Tooele Transcript Bulletin – News in Tooele, Utah
image Christine Torriente-Robey shares experiences from her religious film career with members of the Sons of Utah Pioneers local chapter on May 2. (Courtesy of Sons of Utah Pioneers)

May 14, 2019
LDS Church film expert shares trials and joys of religious films

When Christina Torriente-Robey first stuck her toe into the waters of religious films, she never envisioned the journey of joy that would soon follow. 

Torriente-Robey addressed 50 members and guests of the Settlement Canyon Chapter of the Sons of Utah Pioneers on May 2.

She shared a handful of memorable moments from her 10 years as a producer, director, and actress for The Church of Jesus Christ of Latter-day Saints film productions.

Acting was perhaps the furthest profession from her mind when she started on a career path as a single mother. She later discovered “a burning desire in my heart to tell stories through film.” 

She told the gathering, “I have seen the hand of the Lord over and over again in my experiences acting, producing and directing.”

During her 10 years of religious film work, Torriente-Robey has jumped among those disciplines as smoothly as a skilled athlete playing multiple positions.

While she may be best known for her acting in “The Cokeville Miracle,” “Ephraim’s Rescue” and “The Writer’s Block,” Torriente-Robey extends her talents working on projects for Mormon Messages, seminary and institutes, church history, and public affairs with the church.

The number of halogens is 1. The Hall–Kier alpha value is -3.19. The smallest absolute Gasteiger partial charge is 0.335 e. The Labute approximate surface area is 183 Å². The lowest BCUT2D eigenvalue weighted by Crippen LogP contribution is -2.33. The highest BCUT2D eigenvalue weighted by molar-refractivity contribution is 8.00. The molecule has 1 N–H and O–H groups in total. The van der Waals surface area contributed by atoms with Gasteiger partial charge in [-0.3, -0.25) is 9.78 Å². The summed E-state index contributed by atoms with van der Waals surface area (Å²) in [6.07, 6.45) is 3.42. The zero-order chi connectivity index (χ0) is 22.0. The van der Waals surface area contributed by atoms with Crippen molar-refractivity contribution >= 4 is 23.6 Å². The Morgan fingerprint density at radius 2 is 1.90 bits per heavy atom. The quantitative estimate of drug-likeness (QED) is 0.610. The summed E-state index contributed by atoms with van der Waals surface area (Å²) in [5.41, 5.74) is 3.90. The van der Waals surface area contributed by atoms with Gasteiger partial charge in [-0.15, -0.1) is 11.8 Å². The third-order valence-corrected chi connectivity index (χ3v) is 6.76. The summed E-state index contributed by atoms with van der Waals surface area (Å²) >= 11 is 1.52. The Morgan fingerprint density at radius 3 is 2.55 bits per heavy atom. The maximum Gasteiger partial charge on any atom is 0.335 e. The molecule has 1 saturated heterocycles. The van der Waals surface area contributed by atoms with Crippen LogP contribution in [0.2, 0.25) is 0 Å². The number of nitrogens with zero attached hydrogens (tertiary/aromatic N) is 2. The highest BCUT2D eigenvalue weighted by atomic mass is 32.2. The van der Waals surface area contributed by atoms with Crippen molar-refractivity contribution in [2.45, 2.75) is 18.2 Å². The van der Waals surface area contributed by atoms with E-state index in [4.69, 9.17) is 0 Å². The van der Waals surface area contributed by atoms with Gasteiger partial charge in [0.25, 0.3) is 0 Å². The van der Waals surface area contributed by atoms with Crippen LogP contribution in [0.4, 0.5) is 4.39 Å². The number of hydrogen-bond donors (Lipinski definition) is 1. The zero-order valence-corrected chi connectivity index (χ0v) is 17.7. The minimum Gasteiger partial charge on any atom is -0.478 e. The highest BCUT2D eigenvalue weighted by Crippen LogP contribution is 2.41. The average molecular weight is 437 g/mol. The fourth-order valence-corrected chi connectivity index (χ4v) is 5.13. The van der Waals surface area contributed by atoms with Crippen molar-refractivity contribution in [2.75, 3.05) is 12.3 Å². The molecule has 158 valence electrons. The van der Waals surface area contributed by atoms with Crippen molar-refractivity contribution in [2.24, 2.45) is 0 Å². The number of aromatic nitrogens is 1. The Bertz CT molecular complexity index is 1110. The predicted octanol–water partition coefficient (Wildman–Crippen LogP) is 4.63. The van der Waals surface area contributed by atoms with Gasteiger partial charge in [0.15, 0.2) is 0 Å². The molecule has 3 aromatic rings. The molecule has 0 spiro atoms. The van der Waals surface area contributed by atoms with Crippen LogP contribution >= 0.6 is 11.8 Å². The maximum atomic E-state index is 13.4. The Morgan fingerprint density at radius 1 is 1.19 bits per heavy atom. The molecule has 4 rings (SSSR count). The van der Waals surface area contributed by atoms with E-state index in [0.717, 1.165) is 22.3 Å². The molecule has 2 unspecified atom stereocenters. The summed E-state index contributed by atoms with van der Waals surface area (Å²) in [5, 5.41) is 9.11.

While playing a role crossing a rapid river in “Ephraim’s Rescue,” Torriente-Robey felt the tangible fear of drowning.

“Ephraim’s Rescue” is a religious historical drama based on the true story of Ephraim Hanks who was called to rescue the people of the Martin Handcart Company.

Although she was a strong, experienced swimmer, in one scene she found herself in a precarious and life-threatening situation that could have swept her to death.

She shared other stories from her personal and professional life where she overcame what at first seemed insurmountable trials.

“There is so much hope to be found in the midst of trials,” she said. 

Torriente-Robey also expressed her appreciation to the volunteers of the SUP chapter, who work tirelessly on museums, monuments and other projects.

“I have a special appreciation for your diligent work in preserving the history of those who came before us,” she told chapter members and their guests.

The local chapter of the Sons of Utah Pioneers meets monthly on the first Thursday at the Tooele 4th Ward building, 200 S. 200 West, Tooele.

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